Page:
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wkenny
08-25-2005, 02:27 PM
Can anybody tell me how to parse window.location.href to get the page name.
e.g. thesite/thefolder/thesubfolder/thepage.htm
and I want to return "thepage"
I will not know in advance how deep the page name is.
Thanks

jscheuer1
08-25-2005, 02:46 PM
<script type="text/javascript">
thePage=unescape(location.href)
thePage=thePage.substr(thePage.lastIndexOf('/')+1)
thePage=thePage.substr(0,thePage.indexOf('.')-1)
alert(thePage)
</script>Not foolproof but, good for normal page names without query strings* containing the '/' character.

*query strings follow the page name with a '?' and data, ex:

thesite/thefolder/thesubfolder/thepage.htm?var1=password

jscheuer1
08-25-2005, 03:17 PM
<script type="text/javascript">
thePage=unescape(location.href)
thePage=thePage.indexOf('?')==-1? thePage.substr(thePage.lastIndexOf('/')+1) : thePage.substring(thePage.lastIndexOf('/')+1,thePage.indexOf('?'))
thePage=thePage.substr(0,thePage.lastIndexOf('.')-1)
alert(thePage)
</script>This one will work even with dots ('.') in the filename and with query strings containing ('/'). There could be other considerations I've missed for other potential location.href values.

wkenny
08-25-2005, 03:35 PM
Just the trick. Thanks a lot, John

Billy

jscheuer1
08-25-2005, 03:40 PM
Actually, looking at it again, my second version will still fail on query strings containing ('/'). Use:

<script type="text/javascript">
thePage=unescape(location.href)
if(thePage.indexOf('?')!==-1)
thePage=thePage.substring(0,thePage.indexOf('?'))
thePage=thePage.substr(thePage.lastIndexOf('/')+1)
thePage=thePage.substr(0,thePage.lastIndexOf('.'))
alert(thePage)
</script>

Twey
08-25-2005, 04:10 PM
Or just use %2f instead of / in GET query strings, like you're meant to.

jscheuer1
08-25-2005, 04:16 PM
After it is unescaped, what good would that do?

Twey
08-25-2005, 04:19 PM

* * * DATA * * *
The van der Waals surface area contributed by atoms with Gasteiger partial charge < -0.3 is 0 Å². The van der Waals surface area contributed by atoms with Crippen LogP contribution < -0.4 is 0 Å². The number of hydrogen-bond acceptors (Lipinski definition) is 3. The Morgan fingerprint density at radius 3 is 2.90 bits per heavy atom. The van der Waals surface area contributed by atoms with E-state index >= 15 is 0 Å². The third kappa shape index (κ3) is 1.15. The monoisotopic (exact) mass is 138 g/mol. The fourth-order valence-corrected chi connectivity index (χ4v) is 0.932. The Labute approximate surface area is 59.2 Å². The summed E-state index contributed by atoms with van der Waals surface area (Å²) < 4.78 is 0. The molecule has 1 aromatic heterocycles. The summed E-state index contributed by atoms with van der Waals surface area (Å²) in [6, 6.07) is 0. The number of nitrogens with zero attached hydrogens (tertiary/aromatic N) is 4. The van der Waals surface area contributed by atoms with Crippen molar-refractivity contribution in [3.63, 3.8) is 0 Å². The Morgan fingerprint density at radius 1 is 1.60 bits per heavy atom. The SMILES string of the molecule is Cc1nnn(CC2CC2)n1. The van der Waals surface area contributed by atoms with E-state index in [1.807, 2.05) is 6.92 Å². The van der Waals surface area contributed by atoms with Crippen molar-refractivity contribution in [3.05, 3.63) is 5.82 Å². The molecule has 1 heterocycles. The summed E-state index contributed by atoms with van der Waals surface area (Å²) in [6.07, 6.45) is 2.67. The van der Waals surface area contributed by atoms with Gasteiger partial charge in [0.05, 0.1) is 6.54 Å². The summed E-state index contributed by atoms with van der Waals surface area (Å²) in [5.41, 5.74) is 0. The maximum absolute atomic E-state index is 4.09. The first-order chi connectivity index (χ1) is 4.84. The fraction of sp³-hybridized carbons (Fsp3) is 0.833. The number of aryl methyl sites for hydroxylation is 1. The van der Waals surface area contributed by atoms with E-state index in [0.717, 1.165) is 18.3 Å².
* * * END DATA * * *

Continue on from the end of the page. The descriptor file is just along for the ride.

None... but who mentioned unescaping it?

/EDIT: Oh wait, you did. I see why; perhaps unescape it after getting the appropriate portion? Check for ., then if it's -1, use %2e instead.

jscheuer1
08-25-2005, 04:24 PM
I think unescaping it in the first place is the safest route, no telling what you are dealing with before that.

Twey
08-25-2005, 04:26 PM
You can't escape the path, only the page. Split the page down, then unescape it. You needn't worry about the path.

jscheuer1
08-25-2005, 04:57 PM
You are right in part but, going back to where you said:

Or just use %2f instead of / in GET query strings, like you're meant toI would, of course, always do that :rolleyes: . However, I have no control over what others have or may do. Still best to unescape first and deal with a known quantity than to hope everybody else is playing by the rules and basing your code on that.

Twey
08-25-2005, 05:20 PM
Of course they'll follow it... it's a convention to follow the standard ;)
Due to it being a standard, I'd say it's safe to rely on it being followed. It might not work, but no-one will blame you. :)

jscheuer1
08-25-2005, 06:09 PM
Why is there never a cold haddock around when you need one? :confused: ;)

Twey
08-25-2005, 06:18 PM
Pfft, the congor eel beats it every time. ;)
Massive long things, great range. And they keep wriggling after you gut them. There's nothing worse to be hit in the face with than a long, cold, wet, headless, wriggling eel. :p